Best regards from Karnes City,
      Pit
      P.S.: Talking of my blogging: Have you ever had the chance of looking at my Texas Expat’s Blog [http://pitstexasexpatblog.wordpress.com/]? That might be more interesting for you than the bicycling blog. I’d be happy for you to “take a peek” and read your comments there, too.

  2. Pit,

    I experienced what I believe was atrial fibrillation about 7 years ago when I got really serious about riding some miles, for health reasons. I would be riding along with my heart rate in the 120-130 range, then start up a small hill and the HR would ease up to about 140 then bang it was at 170-180 in a second or two. Both times it happened were in hot July conditions and it took several minutes to get it settled down, then it would kick back in if i let my HR go over 140.

    I discussed this with a Doc friend and he suggested that my electrolytes were depleted and recommended that I try a serious (as opposed to sugar laden ) electrolyte replacement suppliment. He said that we need more tan just sodium and phosphorus salts replaced. I tried several and eventually concluded that endurolytes (Hammer makes it) works best for me. It is a capsule and I base how often to take them on a ride on taking one with every half liter of water.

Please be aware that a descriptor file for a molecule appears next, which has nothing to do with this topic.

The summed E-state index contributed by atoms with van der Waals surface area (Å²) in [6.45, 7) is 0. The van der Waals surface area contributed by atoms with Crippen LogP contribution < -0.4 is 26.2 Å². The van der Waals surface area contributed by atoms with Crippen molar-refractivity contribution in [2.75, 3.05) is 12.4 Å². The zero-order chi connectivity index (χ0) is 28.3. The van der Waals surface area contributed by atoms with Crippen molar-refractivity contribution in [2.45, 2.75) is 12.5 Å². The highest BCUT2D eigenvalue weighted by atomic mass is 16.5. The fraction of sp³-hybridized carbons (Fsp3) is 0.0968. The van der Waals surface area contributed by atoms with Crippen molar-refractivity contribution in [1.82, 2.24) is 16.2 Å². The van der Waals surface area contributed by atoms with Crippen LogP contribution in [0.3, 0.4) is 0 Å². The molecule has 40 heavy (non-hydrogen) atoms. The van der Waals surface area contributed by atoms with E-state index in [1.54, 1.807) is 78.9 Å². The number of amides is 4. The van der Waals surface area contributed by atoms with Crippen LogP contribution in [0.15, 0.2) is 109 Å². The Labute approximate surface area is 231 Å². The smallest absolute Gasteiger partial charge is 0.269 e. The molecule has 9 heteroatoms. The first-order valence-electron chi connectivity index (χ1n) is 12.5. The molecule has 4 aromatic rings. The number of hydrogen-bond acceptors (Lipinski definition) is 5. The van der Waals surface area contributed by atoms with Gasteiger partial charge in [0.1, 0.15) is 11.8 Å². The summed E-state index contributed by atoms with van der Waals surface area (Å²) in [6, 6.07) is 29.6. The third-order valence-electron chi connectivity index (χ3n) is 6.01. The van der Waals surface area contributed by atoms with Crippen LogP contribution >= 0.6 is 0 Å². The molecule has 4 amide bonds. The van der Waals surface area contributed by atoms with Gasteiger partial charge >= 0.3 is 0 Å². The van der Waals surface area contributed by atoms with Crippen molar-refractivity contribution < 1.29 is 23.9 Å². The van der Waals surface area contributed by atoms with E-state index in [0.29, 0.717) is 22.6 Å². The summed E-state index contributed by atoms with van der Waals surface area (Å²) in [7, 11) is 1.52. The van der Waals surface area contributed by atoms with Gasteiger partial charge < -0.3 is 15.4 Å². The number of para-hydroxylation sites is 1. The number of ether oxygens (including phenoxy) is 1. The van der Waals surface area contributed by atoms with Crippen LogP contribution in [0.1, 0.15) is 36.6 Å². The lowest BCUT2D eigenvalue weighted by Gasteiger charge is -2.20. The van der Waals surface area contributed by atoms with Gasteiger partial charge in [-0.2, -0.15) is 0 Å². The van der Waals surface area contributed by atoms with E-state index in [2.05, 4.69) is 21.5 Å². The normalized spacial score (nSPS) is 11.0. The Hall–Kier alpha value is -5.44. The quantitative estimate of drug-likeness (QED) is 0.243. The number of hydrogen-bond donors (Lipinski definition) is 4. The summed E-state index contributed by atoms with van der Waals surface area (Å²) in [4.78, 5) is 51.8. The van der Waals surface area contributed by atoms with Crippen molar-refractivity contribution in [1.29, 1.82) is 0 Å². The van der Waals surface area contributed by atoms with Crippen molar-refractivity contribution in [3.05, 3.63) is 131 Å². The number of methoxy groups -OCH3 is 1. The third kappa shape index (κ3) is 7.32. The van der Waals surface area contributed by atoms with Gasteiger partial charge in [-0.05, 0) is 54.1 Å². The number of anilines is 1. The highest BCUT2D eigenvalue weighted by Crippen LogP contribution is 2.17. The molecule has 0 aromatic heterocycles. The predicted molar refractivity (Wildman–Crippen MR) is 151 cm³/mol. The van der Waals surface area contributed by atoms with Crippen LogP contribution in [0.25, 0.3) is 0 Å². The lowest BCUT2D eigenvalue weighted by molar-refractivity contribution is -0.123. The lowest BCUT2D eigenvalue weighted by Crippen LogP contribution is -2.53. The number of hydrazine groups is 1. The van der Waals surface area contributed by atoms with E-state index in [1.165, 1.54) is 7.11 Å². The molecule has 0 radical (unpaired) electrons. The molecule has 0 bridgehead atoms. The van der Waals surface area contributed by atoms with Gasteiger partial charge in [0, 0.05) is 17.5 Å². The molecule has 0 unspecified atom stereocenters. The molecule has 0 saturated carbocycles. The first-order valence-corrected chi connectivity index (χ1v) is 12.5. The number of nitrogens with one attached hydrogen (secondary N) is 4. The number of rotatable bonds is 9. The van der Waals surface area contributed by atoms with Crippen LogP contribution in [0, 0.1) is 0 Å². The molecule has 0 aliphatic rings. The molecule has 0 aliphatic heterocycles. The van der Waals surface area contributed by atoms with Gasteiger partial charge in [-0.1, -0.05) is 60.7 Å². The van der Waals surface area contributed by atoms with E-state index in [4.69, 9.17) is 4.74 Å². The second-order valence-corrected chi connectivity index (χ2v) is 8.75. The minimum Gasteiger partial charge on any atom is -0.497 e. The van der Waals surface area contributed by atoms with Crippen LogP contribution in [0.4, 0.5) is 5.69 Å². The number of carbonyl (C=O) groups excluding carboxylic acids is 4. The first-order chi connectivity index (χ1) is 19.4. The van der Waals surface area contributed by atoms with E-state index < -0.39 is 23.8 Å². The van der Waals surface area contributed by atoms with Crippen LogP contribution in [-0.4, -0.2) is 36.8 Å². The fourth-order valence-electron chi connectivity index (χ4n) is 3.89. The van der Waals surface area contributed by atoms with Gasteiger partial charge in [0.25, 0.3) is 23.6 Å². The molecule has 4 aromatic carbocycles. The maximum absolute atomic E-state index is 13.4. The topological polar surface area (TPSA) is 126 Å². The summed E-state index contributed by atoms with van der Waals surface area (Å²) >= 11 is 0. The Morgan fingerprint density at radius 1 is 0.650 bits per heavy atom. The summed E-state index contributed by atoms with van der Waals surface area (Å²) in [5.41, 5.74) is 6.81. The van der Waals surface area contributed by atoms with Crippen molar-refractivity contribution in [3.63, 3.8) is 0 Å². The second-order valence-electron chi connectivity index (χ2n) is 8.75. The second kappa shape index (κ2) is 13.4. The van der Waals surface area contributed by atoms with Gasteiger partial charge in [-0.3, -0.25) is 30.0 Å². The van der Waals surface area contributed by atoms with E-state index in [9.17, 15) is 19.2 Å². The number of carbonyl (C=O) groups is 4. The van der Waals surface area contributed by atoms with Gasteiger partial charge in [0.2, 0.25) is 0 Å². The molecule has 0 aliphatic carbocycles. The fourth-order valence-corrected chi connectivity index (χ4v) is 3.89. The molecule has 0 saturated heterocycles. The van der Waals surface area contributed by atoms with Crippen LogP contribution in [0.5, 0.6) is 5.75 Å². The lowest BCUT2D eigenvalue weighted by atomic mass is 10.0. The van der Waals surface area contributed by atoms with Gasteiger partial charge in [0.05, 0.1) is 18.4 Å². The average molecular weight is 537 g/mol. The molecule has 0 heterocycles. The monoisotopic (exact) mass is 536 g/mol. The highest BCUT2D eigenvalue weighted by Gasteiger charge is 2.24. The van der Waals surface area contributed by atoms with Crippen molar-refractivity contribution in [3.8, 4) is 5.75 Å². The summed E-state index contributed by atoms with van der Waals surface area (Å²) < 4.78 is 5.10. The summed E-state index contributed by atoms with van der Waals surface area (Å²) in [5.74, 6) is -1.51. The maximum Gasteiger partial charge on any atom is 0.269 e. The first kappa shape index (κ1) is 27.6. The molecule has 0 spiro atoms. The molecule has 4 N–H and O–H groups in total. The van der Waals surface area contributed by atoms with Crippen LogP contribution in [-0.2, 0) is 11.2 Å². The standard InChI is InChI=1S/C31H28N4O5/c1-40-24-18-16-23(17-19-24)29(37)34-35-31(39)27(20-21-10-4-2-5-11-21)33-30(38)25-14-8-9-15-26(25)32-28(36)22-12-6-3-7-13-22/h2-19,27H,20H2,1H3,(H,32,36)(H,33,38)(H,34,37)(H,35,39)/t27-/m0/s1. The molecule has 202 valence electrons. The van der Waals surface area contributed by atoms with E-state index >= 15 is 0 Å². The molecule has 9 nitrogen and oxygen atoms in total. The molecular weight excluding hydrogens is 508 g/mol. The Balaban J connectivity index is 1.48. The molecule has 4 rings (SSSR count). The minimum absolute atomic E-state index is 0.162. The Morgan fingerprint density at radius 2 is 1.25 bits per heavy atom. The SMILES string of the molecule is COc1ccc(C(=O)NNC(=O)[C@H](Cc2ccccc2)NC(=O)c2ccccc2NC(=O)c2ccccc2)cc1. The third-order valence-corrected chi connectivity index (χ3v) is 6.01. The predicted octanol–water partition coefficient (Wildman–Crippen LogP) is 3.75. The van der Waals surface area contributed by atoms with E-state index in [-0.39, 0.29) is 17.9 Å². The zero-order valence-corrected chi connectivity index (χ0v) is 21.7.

As for dodging distracted drivers… that is a tough one. I ride with both left and right mirrors (on a Catrike) and when i see traffic about a quarter mile bak I weave back and forth across the lane quickly a couple of times. Eyes/brains detect motion better that a still object. On the Catrike I also have the “what the hell is that?” reaction in my favor.

    Don Bynum

    • Pit

      Hi Don,
      Thanks for reading my blog and for your comment. As to my heart problems: it certainly was atrial fibrillation – off and on for abot 30 minutes. I know that sometimes I have this, without my cardiologists [both in my native Germany and here in the US] ever having been able to find what causes it. They can only assure me that – the way I have it – it’s not dangerous. We have never been able to provoke it by bodily exercise. It was the first time ever it happened on the bicycle that way. And when I discussed it with my cardiologist, he also – like yours – said it could be brought on by a lack of or a wrong mixture of electrolytes. Well, I really try to get these back during the ride. I even prepare for rides in the south Texas heat by taking them [like you, I take Hammer endurolytes, btw, plus potassium and magnesium] even before my rides. But on that ride, just after about half an hour, it happened kind of out of the blue. Well, I’m back in the saddle and will just wait and see how things develop next summer.